Saturday, 15 February 2014

Werner Ruhner: Friedrich Wolfs Bummi


Ihr könnt das Buch u.a. auf Amazon.de kaufen.

Wednesday, 1 January 2014

Vangelis Papathanassiou's La fête sauvage - a Proposition

Ευάγγελος Οδυσσέας Παπαθανασίου - better known as Vangelis - has composed a lot of music but kinda cared little to let people hear it. A lot of his music is still unreleased or only available in bootlegged or incidental formats. Most part of his Blade Runner soundtrack can only be heard on the various bootlegs while some other scores can only be heard in the background of the scored work.

And there is the fact that some music has never been properly cued in optical disc authoring. Heaven and Hell has easily recognizable parts, and some have been featured as such on compilation albums, but the album itself is only ever split into two tracks (and occasionally three) instead of the 9 that would be necessary.

Now there will be those (including to all likelihood Vangelis himself) saying that this is the way the music was intended to be listened to. But I personally find that in the time and age of music that plays on computers with dynamic and random playlists I often prefer a short piece of music instead of the whole 15 to 20 minutes of a vinyl side. One can still listen to the whole album if your in the mood…

Anyway, I though it might be a good thing to propose a way to split the albums into its parts. I use to whole disc image (as a single Wave file) with a cuesheet and have then altered the cuesheet. La fête sauvage is the first that I will treat this way.



La fête sauvage is the score to a French wildlife documentary by Frédéric Rossif. The album was originally published in 1976 and has since seen numerous reissues on CD, either with a single tracks or split into two tracks representing both sides of the original vinyl.

Here is my proposed cuesheet of the album, based on the 1995 issue by Polydor:

REM COMMENT "proposed split"
CATALOG 0042284119825
PERFORMER "Vangelis"
TITLE "La Fête sauvage"
FILE "Vangelis - La Fête sauvage.wav" WAVE
  TRACK 01 AUDIO
    TITLE "La Fête sauvage I: 1st Movement"
    PERFORMER "Vangelis"
    INDEX 00 00:00:00
    INDEX 01 00:00:33
  TRACK 02 AUDIO
    TITLE "La Fête sauvage I: 2nd Movement"
    PERFORMER "Vangelis"
    INDEX 01 02:28:25
  TRACK 03 AUDIO
    TITLE "La Fête sauvage I: 3rd Movement"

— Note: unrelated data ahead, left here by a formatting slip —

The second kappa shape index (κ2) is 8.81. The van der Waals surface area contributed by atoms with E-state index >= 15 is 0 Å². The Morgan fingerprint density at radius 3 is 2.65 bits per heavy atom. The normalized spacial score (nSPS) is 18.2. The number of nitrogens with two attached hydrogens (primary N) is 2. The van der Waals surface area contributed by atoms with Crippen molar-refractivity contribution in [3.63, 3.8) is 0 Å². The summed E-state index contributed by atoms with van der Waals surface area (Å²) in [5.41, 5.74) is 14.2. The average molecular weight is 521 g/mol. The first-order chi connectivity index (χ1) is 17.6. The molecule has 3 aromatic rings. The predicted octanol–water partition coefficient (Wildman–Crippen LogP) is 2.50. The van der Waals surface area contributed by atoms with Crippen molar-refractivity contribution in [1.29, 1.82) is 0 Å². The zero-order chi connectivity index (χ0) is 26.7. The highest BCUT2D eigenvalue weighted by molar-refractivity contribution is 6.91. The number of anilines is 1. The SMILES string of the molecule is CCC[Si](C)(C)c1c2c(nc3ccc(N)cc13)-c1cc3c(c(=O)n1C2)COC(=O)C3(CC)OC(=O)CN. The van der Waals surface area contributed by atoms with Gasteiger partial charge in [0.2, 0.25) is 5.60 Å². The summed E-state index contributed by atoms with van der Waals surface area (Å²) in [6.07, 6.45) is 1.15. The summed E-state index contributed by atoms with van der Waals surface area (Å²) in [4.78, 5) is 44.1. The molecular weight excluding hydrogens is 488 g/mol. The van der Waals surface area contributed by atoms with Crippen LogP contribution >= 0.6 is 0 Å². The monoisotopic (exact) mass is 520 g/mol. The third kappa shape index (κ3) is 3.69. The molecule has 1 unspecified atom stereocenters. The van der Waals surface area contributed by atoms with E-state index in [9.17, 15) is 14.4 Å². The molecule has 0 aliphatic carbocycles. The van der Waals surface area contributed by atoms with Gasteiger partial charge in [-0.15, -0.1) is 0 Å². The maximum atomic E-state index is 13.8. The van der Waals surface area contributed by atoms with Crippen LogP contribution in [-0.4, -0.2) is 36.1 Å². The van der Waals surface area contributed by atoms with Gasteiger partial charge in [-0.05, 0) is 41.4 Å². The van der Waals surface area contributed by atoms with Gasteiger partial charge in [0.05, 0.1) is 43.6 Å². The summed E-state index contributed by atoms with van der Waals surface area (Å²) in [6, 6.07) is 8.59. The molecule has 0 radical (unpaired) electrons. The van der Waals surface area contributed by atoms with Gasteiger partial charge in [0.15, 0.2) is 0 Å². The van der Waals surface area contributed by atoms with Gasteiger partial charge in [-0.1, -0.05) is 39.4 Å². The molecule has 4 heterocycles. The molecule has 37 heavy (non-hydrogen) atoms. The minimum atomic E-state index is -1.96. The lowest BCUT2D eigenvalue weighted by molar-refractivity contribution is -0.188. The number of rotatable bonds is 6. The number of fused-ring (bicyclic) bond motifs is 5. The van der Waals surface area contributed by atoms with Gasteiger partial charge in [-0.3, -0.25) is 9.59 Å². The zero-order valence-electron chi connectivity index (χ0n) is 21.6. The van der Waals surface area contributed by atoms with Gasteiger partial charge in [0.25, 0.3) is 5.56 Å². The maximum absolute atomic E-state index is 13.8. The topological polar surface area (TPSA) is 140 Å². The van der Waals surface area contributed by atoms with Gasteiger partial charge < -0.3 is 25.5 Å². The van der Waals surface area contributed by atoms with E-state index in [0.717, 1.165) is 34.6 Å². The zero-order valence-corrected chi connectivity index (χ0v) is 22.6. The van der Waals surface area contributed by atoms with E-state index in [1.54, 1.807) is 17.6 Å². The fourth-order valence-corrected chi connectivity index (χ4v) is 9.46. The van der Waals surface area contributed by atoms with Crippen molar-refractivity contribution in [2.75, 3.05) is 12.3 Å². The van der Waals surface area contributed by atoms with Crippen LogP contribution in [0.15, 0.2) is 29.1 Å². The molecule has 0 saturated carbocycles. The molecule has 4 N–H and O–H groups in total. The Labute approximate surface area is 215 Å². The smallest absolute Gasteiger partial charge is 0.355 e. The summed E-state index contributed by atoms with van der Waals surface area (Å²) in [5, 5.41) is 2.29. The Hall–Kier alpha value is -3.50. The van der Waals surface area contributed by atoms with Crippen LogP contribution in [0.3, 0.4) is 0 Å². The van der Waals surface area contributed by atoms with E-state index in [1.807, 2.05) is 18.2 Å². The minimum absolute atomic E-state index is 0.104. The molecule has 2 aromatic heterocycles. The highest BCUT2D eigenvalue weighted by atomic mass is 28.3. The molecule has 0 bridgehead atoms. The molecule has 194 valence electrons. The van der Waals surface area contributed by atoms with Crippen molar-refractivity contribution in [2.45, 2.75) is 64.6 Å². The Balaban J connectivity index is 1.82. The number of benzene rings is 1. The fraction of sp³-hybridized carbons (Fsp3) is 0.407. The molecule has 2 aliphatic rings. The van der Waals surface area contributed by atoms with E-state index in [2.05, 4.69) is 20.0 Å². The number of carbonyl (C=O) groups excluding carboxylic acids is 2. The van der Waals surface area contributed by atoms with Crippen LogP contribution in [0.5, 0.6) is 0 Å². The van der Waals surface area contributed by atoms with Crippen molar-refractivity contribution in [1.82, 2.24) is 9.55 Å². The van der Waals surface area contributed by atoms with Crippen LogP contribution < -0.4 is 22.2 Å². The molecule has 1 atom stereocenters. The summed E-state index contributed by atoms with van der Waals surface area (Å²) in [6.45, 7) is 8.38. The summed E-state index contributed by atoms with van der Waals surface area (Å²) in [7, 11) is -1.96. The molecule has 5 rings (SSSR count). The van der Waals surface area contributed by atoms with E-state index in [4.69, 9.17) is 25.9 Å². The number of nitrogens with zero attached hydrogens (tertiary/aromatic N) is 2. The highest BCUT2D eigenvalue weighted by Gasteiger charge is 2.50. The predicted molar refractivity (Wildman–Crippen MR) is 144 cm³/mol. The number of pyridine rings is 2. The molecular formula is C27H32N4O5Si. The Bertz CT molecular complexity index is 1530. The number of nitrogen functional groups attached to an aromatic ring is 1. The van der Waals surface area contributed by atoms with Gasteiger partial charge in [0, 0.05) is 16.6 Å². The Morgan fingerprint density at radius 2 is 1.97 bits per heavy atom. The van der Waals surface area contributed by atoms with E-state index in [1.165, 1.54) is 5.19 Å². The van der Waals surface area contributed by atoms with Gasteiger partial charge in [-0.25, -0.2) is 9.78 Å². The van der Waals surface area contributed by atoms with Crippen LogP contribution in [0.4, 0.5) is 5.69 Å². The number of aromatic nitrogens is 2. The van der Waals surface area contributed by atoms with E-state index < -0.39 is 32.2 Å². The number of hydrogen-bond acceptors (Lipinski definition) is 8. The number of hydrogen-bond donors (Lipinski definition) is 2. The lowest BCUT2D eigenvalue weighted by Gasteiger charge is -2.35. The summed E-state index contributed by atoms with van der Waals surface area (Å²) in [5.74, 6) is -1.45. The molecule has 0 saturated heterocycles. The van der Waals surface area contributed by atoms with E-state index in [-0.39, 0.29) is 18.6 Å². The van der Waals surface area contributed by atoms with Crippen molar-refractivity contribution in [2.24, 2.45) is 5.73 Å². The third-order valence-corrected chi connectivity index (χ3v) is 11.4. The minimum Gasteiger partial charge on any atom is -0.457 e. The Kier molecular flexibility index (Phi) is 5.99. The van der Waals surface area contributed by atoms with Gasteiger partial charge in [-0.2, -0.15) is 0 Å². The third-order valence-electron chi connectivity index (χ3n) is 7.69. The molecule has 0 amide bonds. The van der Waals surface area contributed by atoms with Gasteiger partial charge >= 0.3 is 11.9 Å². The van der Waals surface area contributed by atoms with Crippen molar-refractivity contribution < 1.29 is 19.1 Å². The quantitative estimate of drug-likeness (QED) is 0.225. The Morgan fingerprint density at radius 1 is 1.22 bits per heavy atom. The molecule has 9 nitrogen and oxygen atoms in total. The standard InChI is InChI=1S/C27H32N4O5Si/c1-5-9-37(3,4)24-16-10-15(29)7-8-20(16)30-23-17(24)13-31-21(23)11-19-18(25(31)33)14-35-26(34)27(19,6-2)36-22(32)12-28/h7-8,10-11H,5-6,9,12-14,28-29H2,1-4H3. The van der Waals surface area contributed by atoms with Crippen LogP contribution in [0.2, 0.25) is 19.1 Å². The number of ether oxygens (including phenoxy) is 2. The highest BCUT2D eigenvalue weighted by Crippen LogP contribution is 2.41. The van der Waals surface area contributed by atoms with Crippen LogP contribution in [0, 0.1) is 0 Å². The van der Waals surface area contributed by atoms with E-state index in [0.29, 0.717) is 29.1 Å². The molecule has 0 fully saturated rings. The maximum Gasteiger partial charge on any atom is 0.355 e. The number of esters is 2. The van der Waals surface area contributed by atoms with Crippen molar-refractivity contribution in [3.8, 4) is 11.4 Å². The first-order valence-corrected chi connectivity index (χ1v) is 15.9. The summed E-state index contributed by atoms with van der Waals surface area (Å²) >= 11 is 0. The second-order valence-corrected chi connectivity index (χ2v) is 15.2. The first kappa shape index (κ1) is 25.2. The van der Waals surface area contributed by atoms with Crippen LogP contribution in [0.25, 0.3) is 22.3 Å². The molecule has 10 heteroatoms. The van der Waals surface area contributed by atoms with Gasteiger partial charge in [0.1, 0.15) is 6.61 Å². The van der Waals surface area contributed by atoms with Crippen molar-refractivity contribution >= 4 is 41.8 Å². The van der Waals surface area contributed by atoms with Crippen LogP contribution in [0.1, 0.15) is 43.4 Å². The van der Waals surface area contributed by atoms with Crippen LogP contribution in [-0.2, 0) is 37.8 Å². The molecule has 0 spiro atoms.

PERFORMER "Vangelis"
    INDEX 01 08:42:48
  TRACK 04 AUDIO
    TITLE "La Fête sauvage I: 4th Movement"
    PERFORMER "Vangelis"
    INDEX 01 11:52:47
  TRACK 05 AUDIO
    TITLE "La Fête sauvage I: 5th Movement"
    PERFORMER "Vangelis"
    INDEX 01 15:24:18
  TRACK 06 AUDIO
    TITLE "La Fête sauvage II: 1st Movement"
    PERFORMER "Vangelis"
    INDEX 01 18:13:24
  TRACK 07 AUDIO
    TITLE "La Fête sauvage II: 2nd Movement"
    PERFORMER "Vangelis"
    INDEX 01 20:29:67
  TRACK 08 AUDIO
    TITLE "La Fête sauvage II: 3rd Movement"
    PERFORMER "Vangelis"
    INDEX 01 24:41:01
  TRACK 09 AUDIO
    TITLE "La Fête sauvage II: 4th Movement"
    PERFORMER "Vangelis"
    INDEX 01 26:48:71
  TRACK 10 AUDIO
    TITLE "La Fête sauvage II: 5th Movement"
    PERFORMER "Vangelis"
    INDEX 01 31:21:18
  TRACK 11 AUDIO
    TITLE "La Fête sauvage II: 6th Movement"
    PERFORMER "Vangelis"
    INDEX 01 33:01:47
  TRACK 12 AUDIO
    TITLE "La Fête sauvage II: 7th Movement"
    PERFORMER "Vangelis"
    INDEX 01 34:38:33


I hope that you will find it useful or at least interesting. I retained the original two parts as a starting point.

In case you want to buy the album you may find it on Amazon.fr, Amazon.de or Amazon.co.uk. And for whatever reason you want another alternative - try MusicStack.

Wednesday, 12 June 2013

Musical Taste // Favorites

Today's post may be of little interest to you… it's some ego cajolement about my musical taste.



Above are two tag clouds displaying the covers of my most listened albums[1]. The first one (above or left) has been taken over the past six and half years, the second one represents the top of the past six months.

Top 40 Artists

The following list is the current top 40 list of my favorite artists for the past twelve months…

  1. Front Line Assembly
  2. Depeche Mode
  3. The Prodigy
  4. Spetsnaz
  5. Leæther Strip
  6. Stellardrone
  7. And One
  8. X-102
  9. Celestial Aeon Project
  10. Front 242
  11. David Arnold & Michael Price
  12. Vangelis
  13. Patenbrigade: Wolff
  14. Haujobb
  15. Rotersand
  16. Pendulum
  17. Assemblage 23
  18. Frank Klepacki
  19. Solar Fields
  20. Hyperwind
  21. Architect
  22. Funker Vogt
  23. Janne Hanhisuanto
  24. Bass Tandem
  25. The Chemical Brothers
  26. Absurd Minds
  27. Esther Garcia
  28. Aes Dana
  29. 8kHz Mono
  30. Patrick Gowers
  31. Spacetime Continuum
  32. Richard Wells
  33. klakast
  34. Harry Gregson-Williams
  35. Laibach
  36. Pet Shop Boys
  37. Mr. Oizo
  38. Covenant
  39. Klinik
  40. VNV Nation

Special mention of Project Pitchfork.

And the artist tag cloud of my all-time favorites:



[1] My Last.fm data analyzed using Last.fm Tools.

Tuesday, 11 June 2013

Greg Craven // How the World Ends

I admit I haven't been very active lately on Think Tank but occasionally you come across something that really adds to some public discussion.



The strong point is not its scientific accuracy, for it has none, but its simple yet powerful reasoning…

Give it look!